The receptor tyrosine kinase c-Met and its ligand hepatocyte growth factor (HGF) are frequently deregulated in many cancers, including brain tumors. c-Met activation induces brain tumor malignancy and is associated with poor clinical outcome. Consequently, c-Met inhibitors have been developed by pharmaceutical companies. However, the factors that determine sensitivity to c-Met inhibitors have not been determined to date. In the present study, we systematically investigated the factor(s) that determine sensitivity of brain tumors to c-Met kinase inhibitors and thereby also uncovered a new strategy for enhancing sensitivity to the inhibitors. We investigated the effects of a clinically applicable c-Met kinase inhibitor, PF-2341066, on fifteen different medulloblastoma and glioma cells and stem cells that possess different molecular characteristics. We investigated potential correlations between the effects of PF-2341066 on cell proliferation and death and the levels of total c-Met, p-Met, HGF, PTEN and EGFR co-expression. PF-2341066 completely inhibited basal and HGF-induced c-Met activation in all cells. However, the effects of PF-2341066 on cell proliferation and cell death varied tremendously between the different cell lines. The anti-proliferative and anti-survival effects of PF-2341066 did not correlate with c-Met, phospho-Met or PTEN or EGFR expressions in the cells. However, there was a statistically significant correlation between HGF expression levels and PF-2341066-induced inhibition of cell proliferation and cell survival (p<0.01). Similarly, orthotopic xenografts derived from cell line with high HGF expression level were significantly stronger inhibited by oral administration of PF-2341066 to than xenografts derived from low-expressing HGF cells. Therefore, HGF co-expression is the best predictor of response to c-Met kinase inhibitors. Surprisingly, we also found that when glioma cells and stem cells are pretreated with HGF, PF-2341066 is able to induce significantly greater (34-79%) cell death than in non-pretreated cells (p<0.01). The optimal time of pre-activation that achieved strongest sensitization to c-Met inhibitor-induced cell death was 2-4 hours. In vivo experiments showed that short-term bolus HGF pre-treatment of glioma stem cell-derived xenografts significantly sensitized the tumors to c-Met inhibition by PF-2341066. We therefore hypothesize that short-term exogenous activation of c-Met by HGF is able to trigger fast oncogene addition and therefore sensitize brain tumors to c-Met inhibitors. Overall, our data identify for the first time HGF co-expression as the determining factor in tumor sensitivity to c-Met kinase inhibitors and uncover HGF pre-treatment as a new strategy for enhancing the effects of the inhibitors. These findings have important practical implications for the efficient use of recently developed c-Met kinase inhibitors in cancer.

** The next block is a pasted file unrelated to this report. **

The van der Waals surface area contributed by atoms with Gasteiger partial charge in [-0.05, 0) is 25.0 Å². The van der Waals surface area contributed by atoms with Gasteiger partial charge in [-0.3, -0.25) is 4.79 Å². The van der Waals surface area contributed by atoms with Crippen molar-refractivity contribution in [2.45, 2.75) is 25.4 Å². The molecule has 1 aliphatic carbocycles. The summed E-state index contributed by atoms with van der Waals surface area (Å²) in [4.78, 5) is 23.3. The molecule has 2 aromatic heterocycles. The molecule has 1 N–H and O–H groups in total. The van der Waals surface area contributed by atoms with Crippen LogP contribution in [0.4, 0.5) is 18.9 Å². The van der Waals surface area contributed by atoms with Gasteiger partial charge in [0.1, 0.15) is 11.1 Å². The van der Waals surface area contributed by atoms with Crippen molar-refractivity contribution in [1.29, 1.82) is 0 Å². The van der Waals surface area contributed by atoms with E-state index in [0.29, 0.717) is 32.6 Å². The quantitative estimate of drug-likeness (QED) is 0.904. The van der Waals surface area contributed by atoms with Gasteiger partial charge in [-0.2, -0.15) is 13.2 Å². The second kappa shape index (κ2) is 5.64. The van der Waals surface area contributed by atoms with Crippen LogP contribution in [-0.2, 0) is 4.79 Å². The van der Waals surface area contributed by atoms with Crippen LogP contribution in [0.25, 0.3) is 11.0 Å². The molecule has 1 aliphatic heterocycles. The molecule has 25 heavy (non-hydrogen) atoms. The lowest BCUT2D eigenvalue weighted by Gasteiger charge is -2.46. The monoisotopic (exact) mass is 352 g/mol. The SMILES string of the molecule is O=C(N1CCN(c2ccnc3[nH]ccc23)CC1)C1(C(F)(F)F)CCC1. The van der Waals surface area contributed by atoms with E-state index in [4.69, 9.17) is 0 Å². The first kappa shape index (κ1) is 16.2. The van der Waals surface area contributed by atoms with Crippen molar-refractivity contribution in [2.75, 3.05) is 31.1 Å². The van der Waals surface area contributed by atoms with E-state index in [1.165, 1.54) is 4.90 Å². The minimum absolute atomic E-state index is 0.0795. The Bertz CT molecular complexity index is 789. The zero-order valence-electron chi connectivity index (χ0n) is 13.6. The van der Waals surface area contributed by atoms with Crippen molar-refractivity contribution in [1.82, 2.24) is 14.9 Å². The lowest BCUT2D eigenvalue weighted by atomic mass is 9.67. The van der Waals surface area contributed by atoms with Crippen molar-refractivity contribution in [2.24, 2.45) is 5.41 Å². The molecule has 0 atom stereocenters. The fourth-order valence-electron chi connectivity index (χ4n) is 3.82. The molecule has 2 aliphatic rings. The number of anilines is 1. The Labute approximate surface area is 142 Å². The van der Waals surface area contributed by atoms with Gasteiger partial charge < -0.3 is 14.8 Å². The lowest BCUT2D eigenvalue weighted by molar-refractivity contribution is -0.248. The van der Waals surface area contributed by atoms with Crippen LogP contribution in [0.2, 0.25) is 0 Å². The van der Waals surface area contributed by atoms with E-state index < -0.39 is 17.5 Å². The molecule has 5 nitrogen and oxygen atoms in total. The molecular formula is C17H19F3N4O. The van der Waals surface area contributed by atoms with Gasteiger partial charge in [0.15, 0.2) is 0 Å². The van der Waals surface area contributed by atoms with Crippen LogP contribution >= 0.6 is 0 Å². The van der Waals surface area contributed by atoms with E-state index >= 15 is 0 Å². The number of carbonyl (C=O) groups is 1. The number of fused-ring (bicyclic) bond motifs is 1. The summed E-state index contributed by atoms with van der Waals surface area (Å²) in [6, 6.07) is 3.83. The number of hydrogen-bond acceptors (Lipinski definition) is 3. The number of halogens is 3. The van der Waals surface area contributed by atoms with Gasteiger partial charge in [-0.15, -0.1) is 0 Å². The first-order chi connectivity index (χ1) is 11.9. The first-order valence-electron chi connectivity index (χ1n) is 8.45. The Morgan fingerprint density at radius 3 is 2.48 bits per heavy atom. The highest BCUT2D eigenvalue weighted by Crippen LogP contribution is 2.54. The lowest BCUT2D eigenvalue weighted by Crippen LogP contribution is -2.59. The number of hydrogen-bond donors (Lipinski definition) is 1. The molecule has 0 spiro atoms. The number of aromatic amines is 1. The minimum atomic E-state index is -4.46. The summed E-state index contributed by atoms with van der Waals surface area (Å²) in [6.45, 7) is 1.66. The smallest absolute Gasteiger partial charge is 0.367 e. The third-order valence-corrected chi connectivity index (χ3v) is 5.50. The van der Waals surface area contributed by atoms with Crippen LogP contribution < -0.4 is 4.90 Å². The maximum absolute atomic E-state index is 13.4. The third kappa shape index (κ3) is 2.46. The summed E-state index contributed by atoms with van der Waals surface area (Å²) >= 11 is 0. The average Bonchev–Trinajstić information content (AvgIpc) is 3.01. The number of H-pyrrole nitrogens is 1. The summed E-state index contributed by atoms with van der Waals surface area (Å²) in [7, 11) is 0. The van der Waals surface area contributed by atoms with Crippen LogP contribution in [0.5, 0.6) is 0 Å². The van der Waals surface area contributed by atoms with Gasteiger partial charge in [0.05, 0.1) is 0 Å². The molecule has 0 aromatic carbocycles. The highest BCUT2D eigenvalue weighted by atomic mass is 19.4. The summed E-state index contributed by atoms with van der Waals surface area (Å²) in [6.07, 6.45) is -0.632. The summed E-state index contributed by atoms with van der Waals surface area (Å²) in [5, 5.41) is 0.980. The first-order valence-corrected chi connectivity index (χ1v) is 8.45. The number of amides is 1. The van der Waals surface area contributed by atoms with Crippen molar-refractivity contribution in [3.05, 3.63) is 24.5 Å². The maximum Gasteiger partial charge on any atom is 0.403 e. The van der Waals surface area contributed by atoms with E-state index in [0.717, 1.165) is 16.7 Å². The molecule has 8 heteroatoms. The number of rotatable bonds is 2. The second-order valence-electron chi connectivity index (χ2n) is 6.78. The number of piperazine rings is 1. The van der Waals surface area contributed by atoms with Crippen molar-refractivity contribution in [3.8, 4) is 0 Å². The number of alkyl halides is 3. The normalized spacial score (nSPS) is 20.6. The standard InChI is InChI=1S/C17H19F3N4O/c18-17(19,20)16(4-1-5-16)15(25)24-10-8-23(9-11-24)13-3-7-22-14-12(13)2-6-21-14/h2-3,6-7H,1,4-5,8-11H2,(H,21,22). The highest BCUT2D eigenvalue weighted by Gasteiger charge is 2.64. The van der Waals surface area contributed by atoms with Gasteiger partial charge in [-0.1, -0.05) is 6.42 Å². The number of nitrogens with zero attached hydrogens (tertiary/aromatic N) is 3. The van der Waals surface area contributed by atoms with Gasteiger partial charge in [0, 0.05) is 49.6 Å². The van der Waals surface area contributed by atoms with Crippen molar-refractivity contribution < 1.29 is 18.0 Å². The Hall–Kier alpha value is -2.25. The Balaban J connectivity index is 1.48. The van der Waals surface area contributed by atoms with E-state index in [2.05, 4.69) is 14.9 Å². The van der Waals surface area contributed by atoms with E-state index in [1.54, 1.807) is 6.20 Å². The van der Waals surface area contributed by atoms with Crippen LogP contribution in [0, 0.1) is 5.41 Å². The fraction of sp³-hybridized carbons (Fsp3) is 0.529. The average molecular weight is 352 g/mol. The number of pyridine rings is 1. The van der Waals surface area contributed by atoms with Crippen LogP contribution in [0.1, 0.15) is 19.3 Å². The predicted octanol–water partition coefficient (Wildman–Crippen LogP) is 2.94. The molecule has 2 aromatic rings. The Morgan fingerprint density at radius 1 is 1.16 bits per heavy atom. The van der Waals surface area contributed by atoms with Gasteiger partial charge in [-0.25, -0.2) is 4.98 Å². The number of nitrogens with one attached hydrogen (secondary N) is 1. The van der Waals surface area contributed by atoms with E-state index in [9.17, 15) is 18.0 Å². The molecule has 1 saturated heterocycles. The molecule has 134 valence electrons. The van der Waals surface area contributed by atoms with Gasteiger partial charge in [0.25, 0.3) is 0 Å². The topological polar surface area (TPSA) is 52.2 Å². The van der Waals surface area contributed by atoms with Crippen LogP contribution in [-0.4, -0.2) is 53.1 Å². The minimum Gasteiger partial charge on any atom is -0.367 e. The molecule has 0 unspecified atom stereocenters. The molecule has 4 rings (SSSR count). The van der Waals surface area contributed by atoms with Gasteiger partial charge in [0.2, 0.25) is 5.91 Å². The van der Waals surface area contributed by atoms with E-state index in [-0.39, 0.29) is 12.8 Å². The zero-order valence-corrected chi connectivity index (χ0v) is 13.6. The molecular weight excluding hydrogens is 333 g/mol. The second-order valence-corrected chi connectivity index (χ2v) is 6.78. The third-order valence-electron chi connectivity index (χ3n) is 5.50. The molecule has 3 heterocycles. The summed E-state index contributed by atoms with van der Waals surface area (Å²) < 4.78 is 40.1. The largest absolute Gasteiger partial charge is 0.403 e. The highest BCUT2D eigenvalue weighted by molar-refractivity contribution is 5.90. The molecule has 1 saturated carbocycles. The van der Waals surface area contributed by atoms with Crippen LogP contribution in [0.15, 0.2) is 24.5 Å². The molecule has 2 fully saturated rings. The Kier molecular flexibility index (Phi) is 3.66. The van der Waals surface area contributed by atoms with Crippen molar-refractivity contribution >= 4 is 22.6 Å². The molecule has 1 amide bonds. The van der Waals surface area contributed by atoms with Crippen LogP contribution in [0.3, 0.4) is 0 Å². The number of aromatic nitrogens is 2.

Citation Format: {Authors}. {Abstract title} [abstract]. In: Proceedings of the 103rd Annual Meeting of the American Association for Cancer Research; 2012 Mar 31-Apr 4; Chicago, IL. Philadelphia (PA): AACR; Cancer Res 2012;72(8 Suppl):Abstract nr 1821. doi:1538-7445.AM2012-1821